UNRIC Backgrounders

The United Nations Regional Information Centre for Western Europe Backgrounders are a great resource for locating UN documents and sites covering international law topics and selected countries
These guides provide links to treaties, UN resolutions, UN press releases, UN reports and UN Web sites. Many thanks to the UNRIC Library staff for posting these useful guides online.

UNRIC Library Backgrounders

http://www.unric.org/en/unric-library-backgrounders

Backgrounders are available for the following countries:
Afghanistan
Democratic People’s Republic of Korea
Gaza
Iraq
Kosovo
Libya
Mali
Myanmar
Somalia
South Sudan
Sudan/Darfur
Sri Lanka
Syria
Yemen

Backgrounders are available for the following topics:
Biodiversity
Climate Change
Desertification
Disability
Disarmament
Educational Resources
Food Waste
Forests
Genocide
Global Food Crisis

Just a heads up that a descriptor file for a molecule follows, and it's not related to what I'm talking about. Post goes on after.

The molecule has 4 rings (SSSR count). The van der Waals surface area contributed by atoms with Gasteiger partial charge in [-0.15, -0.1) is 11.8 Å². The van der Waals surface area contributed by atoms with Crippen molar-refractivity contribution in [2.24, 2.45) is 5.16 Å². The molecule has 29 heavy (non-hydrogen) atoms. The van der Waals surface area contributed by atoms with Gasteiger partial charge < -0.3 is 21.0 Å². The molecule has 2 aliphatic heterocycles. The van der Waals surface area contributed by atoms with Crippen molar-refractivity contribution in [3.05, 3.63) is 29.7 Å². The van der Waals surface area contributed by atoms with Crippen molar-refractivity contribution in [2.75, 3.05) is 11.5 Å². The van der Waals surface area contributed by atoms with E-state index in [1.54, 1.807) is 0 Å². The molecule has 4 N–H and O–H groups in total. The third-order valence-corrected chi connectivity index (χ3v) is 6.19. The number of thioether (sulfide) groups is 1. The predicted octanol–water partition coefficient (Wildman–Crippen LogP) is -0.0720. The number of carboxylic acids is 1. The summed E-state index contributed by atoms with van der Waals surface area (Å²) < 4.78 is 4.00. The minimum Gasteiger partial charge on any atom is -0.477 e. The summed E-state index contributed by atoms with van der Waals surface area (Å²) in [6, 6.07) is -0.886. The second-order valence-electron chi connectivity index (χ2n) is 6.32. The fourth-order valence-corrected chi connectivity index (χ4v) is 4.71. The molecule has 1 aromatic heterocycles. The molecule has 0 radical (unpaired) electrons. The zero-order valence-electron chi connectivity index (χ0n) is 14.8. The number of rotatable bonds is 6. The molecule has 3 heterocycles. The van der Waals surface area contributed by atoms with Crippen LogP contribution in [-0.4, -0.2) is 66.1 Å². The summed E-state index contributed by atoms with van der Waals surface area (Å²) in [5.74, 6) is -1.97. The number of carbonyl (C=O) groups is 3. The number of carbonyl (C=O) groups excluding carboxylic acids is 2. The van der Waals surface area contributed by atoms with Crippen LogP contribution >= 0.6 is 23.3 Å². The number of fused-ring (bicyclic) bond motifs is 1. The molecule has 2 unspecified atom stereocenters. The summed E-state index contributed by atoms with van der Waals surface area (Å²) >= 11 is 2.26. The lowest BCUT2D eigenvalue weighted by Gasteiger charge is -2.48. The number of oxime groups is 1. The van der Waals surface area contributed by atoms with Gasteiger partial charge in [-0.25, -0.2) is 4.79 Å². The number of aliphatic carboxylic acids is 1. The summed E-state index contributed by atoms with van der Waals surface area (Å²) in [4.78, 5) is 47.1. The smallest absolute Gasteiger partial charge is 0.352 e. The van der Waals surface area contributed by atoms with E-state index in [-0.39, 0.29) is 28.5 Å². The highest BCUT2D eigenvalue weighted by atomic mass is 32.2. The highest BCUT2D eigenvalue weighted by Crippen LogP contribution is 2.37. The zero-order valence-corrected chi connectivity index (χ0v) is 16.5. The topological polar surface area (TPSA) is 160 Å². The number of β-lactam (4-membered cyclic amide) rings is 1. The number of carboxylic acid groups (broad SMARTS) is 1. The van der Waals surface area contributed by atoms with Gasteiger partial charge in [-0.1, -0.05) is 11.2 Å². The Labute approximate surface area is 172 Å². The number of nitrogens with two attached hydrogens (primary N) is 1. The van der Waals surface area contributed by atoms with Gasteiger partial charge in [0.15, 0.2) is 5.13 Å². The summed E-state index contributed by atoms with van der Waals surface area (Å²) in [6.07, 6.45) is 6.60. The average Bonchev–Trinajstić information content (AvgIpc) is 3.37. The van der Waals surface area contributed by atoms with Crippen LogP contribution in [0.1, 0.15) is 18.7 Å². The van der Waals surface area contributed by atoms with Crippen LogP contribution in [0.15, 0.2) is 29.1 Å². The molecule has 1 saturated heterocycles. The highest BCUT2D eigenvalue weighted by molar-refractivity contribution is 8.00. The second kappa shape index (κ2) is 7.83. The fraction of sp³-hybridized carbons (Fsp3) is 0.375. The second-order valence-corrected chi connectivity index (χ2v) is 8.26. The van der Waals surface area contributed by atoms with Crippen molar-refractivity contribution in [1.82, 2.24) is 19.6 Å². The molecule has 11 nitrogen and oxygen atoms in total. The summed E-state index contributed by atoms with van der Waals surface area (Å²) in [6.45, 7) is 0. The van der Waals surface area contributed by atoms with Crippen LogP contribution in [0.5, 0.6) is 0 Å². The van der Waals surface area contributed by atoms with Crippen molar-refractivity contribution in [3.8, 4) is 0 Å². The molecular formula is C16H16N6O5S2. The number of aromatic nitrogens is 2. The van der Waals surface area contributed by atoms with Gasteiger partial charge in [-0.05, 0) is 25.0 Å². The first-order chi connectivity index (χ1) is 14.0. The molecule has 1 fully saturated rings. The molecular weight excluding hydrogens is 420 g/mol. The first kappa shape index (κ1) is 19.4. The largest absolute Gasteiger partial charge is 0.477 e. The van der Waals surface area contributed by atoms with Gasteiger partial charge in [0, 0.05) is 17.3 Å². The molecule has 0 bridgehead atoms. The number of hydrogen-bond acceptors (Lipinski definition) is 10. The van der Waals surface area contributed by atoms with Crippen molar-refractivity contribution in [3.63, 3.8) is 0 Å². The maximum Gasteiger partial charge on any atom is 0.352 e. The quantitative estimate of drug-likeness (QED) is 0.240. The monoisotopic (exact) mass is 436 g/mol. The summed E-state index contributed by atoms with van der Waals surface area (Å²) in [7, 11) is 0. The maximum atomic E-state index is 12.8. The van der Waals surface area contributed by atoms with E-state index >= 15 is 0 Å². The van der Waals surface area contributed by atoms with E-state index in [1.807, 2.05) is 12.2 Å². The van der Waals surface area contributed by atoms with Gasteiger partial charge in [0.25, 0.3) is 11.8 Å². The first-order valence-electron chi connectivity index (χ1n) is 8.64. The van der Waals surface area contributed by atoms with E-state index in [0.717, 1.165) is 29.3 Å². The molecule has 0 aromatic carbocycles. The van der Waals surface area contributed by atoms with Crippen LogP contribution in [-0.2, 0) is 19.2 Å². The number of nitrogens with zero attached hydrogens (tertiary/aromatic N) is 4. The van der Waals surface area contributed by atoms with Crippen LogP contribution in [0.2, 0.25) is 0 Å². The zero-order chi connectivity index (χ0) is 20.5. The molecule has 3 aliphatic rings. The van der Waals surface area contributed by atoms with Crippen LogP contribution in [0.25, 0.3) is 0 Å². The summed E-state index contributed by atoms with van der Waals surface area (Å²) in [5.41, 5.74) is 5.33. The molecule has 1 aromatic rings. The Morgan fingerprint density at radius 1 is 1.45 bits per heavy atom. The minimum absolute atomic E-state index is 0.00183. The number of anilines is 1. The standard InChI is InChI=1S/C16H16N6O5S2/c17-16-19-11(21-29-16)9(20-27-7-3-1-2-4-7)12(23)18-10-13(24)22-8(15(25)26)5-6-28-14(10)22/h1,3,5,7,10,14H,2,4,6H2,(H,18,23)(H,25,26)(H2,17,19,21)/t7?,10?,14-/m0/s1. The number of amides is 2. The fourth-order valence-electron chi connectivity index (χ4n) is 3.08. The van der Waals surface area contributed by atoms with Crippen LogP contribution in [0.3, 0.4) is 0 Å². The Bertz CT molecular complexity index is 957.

Human Rights
Human Rights Council
Middle East
Migration
Millennium Development Goals
Nuclear Disarmament
Nuclear Non-Proliferation
Participation of the European Union in the work of the United Nations
Peacebuilding Commission
Peacekeeping
Poverty
Protection of civilians in armed conflict
Racism
Responsibility to Protect (R2P)
Sustainable Development
Terrorism
Youth

United Nations Databases and Web Sites for Legal Research and Education

United Nations Databases and Web Sites for Legal Research and Education

Steven Robert Miller   (Indian Univ. Law Library)

Res Gestae, The Journal of the Indiana State Bar Association

Vol.54 # 3 , pp.12-20 (October 2010)

Nice article providing an introduction to major UN databases, such as UNTS, UN-I-QUE, and the UN AudioVisual Library of International Law,  ASIL’s ILEX database of U.S. cases, and IALS’s FLARE index of Treaties.  All web sites are free.

Hat tip to Paul

WIPO Lex

UN Pulse reports that the World Intellectual Property Organization has formally released WIPO  Lex, a portal of IP legislation and treaties searchable by country and subject.

http://www.wipo.int/wipolex/en/

From the WIPO description:

“WIPO Lex is a one-stop search facility for national laws and treaties on intellectual property (IP) of WIPO, WTO and UN Members. It also features related information which elaborates, analyzes and interprets these laws and treaties. It provides streamlined access to reference material of key importance for optimal information on the global IP System.”